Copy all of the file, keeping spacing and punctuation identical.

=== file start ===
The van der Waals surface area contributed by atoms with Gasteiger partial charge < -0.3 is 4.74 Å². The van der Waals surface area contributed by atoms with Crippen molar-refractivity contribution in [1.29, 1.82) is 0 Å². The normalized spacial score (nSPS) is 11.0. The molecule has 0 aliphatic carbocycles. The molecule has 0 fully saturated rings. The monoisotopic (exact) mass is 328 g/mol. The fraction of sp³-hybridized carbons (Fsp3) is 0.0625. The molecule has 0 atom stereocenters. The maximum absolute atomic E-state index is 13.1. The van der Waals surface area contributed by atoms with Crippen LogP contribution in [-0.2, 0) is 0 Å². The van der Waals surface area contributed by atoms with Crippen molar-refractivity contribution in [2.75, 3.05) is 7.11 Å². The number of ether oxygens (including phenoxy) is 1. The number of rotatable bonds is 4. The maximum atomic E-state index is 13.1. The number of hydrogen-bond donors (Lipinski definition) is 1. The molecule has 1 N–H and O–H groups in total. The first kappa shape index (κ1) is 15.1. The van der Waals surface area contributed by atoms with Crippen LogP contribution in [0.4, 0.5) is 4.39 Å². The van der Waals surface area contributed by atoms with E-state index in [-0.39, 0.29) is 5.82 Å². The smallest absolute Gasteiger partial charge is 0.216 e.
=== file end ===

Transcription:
The van der Waals surface area contributed by atoms with Gasteiger partial charge < -0.3 is 4.74 Å². The van der Waals surface area contributed by atoms with Crippen molar-refractivity contribution in [1.29, 1.82) is 0 Å². The normalized spacial score (nSPS) is 11.0. The molecule has 0 aliphatic carbocycles. The molecule has 0 fully saturated rings. The monoisotopic (exact) mass is 328 g/mol. The fraction of sp³-hybridized carbons (Fsp3) is 0.0625. The molecule has 0 atom stereocenters. The maximum absolute atomic E-state index is 13.1. The van der Waals surface area contributed by atoms with Crippen LogP contribution in [-0.2, 0) is 0 Å². The van der Waals surface area contributed by atoms with Crippen molar-refractivity contribution in [2.75, 3.05) is 7.11 Å². The number of ether oxygens (including phenoxy) is 1. The number of rotatable bonds is 4. The maximum atomic E-state index is 13.1. The number of hydrogen-bond donors (Lipinski definition) is 1. The molecule has 1 N–H and O–H groups in total. The first kappa shape index (κ1) is 15.1. The van der Waals surface area contributed by atoms with Crippen LogP contribution in [0.4, 0.5) is 4.39 Å². The van der Waals surface area contributed by atoms with E-state index in [-0.39, 0.29) is 5.82 Å². The smallest absolute Gasteiger partial charge is 0.216 e.